Former Xbox Exec Admits Game Pass Makes Him ‘Nervous’

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Former Xbox Exec Admits Game Pass Makes Him ‘Nervous’

A collage of video game characters, including Master Chief and Lara Croft, stand close together while looking left.

Picture: Xbox/Microsoft

Ed Fries, the former Microsoft Vice President for Game Publishing who launched the original Xbox, recently appeared on a podcast where he discussed some concerns he has regarding Xbox Game Pass. Fries said he was “afraid” the service could lead to a future in which people stop buying games, opting instead to pay just one monthly subscription to access everything. In his opinion, this is a similar scenario to what happened with Spotify and the move towards music streaming, an outcome which he says hasn’t been great for musicians or houses. discs. And he fears a similar future is in store for the games industry.

Yesterday fries appeared on the Xbox Expansion Podcast in a lengthy interview covering several topics including Halo, the executive’s involvement in the Xbox launch at Microsoft, the console’s struggles in Japan, and current Xbox boss Phil Spencer. Near the end of the interview, the host asked Fries if there were any changes or adjustments he would make to Xbox’s current strategy. Although he didn’t elaborate, he called Game Pass the only thing the company did that made him “nervous.”

“Game Pass scares me,” Fries explained. “Because there’s a somewhat analogous thing called Spotify that was created for the music industry. And uh…when Spotify took off, it destroyed the music industry. I mean, it has literally halved the annual revenue of the music industry and it made people stop buying songs.

“So we have to be careful not to create the same system in the gaming sector. I mean, these markets are more fragile than people realize,” Fries continued. “I saw the game industry crumble in the early 80s. I saw the educational software industry crumble in the mid-90s. So Game Pass makes me nervous. As a customer, I love it. I love Spotify as a customer: I have all the songs I want…it’s a lot as a customer. But that’s not necessarily good for the industry.

Kotaku has reached out to Microsoft for comment.

Fries further claimed that the rise of music streaming services like Spotify convinced Apple to stop selling songs because, in his own words, “nobody buys them anymore.”

However, as reported by VGC, some of the former Xbox executive’s claims are disputed by people in the music industry. One statistic used to counter Fries’ claim that the industry has been cut in half by the rise of streaming was that when Spotify launched in 2011, the global recording industry grossed around $15 billion. revenue dollars. In 2021, a decade after Spotify helped popularize music streaming, the industry brought in $25.9 billion in revenue.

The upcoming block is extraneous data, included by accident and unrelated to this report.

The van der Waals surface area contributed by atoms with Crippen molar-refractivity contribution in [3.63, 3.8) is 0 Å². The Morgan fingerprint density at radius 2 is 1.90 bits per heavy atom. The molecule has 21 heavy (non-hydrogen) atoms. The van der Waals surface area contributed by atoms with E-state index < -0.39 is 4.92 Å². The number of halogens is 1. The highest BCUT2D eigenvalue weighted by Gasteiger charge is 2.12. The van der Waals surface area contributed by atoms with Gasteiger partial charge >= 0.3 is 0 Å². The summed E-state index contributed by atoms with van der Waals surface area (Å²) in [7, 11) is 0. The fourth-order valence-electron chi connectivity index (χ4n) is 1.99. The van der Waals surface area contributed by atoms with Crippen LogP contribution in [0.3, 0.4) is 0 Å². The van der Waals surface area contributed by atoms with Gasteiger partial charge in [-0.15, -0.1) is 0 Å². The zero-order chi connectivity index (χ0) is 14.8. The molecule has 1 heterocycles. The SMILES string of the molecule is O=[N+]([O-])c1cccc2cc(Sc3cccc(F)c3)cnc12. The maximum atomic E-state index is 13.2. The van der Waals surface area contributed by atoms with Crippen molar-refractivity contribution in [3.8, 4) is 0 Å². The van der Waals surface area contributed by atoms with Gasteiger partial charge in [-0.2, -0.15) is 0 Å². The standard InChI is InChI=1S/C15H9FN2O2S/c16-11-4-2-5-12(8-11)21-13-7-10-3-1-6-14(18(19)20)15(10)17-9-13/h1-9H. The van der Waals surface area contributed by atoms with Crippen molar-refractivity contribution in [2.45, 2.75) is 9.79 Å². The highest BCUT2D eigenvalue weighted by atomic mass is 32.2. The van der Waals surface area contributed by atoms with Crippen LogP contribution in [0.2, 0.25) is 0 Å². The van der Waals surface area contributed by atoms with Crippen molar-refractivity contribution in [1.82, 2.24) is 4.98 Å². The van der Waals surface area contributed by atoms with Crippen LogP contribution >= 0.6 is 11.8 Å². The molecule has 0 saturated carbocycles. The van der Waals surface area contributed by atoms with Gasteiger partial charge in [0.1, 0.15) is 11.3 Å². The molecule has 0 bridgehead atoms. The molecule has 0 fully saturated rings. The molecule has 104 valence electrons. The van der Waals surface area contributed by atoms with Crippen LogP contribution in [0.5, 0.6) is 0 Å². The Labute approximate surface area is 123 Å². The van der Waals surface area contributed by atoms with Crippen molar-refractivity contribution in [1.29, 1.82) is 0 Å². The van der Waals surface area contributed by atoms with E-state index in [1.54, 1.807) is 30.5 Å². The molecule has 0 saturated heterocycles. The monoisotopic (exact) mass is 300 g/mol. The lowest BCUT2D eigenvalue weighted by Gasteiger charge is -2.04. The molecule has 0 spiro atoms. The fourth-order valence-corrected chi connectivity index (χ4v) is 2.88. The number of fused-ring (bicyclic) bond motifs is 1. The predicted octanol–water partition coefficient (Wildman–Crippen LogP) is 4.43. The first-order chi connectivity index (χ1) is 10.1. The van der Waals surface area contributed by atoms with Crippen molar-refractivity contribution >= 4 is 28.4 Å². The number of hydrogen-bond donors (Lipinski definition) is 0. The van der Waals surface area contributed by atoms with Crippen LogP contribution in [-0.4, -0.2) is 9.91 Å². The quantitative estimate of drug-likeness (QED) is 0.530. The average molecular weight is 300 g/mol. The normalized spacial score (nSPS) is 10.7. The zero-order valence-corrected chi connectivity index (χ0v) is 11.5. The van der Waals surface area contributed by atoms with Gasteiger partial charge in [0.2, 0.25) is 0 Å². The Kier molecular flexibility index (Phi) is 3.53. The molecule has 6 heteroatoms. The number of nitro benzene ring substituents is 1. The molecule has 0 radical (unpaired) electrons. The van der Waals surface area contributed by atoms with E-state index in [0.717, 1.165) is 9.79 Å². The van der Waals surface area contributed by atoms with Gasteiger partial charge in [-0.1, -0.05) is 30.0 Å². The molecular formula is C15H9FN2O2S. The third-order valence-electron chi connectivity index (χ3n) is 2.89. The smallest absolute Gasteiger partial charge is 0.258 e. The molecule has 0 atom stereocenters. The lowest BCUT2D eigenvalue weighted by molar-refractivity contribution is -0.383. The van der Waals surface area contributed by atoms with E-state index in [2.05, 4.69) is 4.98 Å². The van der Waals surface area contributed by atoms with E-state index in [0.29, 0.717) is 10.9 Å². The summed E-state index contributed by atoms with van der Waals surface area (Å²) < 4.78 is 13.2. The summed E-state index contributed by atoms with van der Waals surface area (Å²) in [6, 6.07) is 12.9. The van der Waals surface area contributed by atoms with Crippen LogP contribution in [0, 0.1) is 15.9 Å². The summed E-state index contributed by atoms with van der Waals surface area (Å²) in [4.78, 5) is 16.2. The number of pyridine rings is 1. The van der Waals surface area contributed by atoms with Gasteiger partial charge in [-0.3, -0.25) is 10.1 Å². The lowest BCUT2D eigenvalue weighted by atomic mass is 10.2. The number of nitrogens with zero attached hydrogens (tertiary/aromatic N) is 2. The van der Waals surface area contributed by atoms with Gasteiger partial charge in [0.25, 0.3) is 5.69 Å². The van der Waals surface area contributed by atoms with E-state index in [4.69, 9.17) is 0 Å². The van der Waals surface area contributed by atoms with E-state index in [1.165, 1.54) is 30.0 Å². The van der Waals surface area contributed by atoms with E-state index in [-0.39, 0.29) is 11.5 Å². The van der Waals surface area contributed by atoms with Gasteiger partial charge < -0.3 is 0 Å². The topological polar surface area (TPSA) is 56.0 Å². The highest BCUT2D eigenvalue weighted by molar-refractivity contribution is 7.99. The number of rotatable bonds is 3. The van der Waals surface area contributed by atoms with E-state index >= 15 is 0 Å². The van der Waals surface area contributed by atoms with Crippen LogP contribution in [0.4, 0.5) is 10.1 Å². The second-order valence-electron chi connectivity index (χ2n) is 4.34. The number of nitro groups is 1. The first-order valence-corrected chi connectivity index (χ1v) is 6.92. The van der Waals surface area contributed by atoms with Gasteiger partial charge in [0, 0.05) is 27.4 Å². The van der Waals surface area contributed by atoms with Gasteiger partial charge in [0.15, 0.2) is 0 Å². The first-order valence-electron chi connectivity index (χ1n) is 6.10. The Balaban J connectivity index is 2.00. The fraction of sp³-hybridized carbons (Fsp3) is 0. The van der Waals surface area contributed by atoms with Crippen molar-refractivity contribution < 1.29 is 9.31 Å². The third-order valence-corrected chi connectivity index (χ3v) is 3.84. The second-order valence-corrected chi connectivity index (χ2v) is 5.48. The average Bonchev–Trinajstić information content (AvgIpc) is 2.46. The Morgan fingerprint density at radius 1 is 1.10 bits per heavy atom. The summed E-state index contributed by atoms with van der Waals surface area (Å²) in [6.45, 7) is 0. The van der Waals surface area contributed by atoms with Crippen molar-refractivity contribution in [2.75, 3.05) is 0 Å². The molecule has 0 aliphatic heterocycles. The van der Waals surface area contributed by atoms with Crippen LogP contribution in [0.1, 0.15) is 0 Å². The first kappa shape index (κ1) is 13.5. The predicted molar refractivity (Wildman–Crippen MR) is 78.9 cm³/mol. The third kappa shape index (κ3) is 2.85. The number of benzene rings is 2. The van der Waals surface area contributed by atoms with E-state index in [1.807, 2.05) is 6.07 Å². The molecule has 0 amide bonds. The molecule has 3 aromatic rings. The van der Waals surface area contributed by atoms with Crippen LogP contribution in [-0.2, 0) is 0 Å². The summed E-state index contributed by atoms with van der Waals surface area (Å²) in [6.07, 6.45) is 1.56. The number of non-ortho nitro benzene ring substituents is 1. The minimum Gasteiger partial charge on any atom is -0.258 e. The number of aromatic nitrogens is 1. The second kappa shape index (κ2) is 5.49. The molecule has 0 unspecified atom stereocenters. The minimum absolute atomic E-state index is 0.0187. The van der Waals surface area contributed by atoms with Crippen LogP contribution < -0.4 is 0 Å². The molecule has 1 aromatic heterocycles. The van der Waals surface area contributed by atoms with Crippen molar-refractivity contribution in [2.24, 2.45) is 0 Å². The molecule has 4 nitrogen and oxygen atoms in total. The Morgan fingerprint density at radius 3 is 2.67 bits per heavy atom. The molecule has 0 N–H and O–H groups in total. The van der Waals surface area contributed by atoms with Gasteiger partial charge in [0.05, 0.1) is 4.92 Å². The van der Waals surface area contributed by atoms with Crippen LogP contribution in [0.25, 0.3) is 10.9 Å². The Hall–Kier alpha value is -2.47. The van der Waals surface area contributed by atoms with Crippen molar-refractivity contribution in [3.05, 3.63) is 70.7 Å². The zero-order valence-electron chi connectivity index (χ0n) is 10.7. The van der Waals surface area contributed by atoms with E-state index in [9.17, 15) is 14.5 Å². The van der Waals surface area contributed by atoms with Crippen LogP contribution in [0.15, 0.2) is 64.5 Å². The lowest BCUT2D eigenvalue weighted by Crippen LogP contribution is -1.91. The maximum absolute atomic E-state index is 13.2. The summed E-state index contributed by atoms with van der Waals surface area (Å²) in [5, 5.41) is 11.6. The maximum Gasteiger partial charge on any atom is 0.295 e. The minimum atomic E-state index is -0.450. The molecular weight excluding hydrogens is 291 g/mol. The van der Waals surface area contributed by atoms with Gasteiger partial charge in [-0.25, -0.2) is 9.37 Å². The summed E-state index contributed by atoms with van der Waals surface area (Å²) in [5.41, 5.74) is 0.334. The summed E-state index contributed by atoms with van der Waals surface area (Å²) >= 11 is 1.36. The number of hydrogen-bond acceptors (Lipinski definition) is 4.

That said, while the industry as a whole has continued to grow, individual artists and smaller groups have reported earning very little through streaming services because most of the popular ones only pay a fraction of a penny per stream.

It should also be noted that although Apple has made changes to iTunes and its digital stores, you can always buy songs and albums.

Yet while some of Fries’ claims are debatable, what isn’t is that Game Pass has indeed changed the industry. With over 25 million subscribers, Game Pass has become a major focus for Xbox and its boss Phil Spencer as the company continues to bring big games and popular indie titles service every month. Fans have widely embraced Game Pass because it allows people with less money to play more games than ever before. Sony even seems to be change its long-running PlayStation Plus service to look more like Game Pass, adding more tiers that offer larger libraries of new and old games, much like Microsoft’s offerings.

While Game Pass has certainly changed the way people buy and play games, it’s not all good news, especially for smaller developers.

Independent studio The Game Bakers recently spoke to Waypoint about the studio’s decision not to release a new update for Furi on Xbox as it did not sell well on the platform. According to the developers, on Xbox it has become increasingly important for smaller games to launch via Game Pass or risk being left behind. And even when you release your indie game on Game Pass, like the studio did with 2021’s Haven, that’s no guarantee it’ll lead to increased sales or profits.

A similar situation occurred with Square Enix’s AAA shooter Outriders. who has not yet made a profit a year after its launch on Microsoft’s subscription service.

Read more: After years of hype, Xbox Game Pass Burnout is here

It seems reasonable to imagine that as Xbox Game Pass continues to grow and add more games at a faster pace, it might become even harder to stand out from the crowd and succeed on the service. And if Sony’s PS Plus redesign helps attract more subscribers, it’s very possible that these two big companies as well as newcomers wanting a piece of that pie will continue to expand the reach of gaming subscription services, something Fries is also concerned about.

For now, Game Pass is still quite small compared to Spotify, and most games are still released across multiple platforms and not exclusively as part of a subscription service, a fact Fries acknowledged during from the podcast.

“The percentage of all games that are on Game Pass is still tiny, and there are a lot of games,” Fries admitted, “200 games a week are released on Steam, and more than that are released on mobile, iOS and Android .”

“So, you know, that’s one thing that worries me for the future. But this is one thing that worries me. »

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Article source https://kotaku.com/xbox-exec-ed-fries-game-pass-nervous-worried-ps-plus-sp-1848964651

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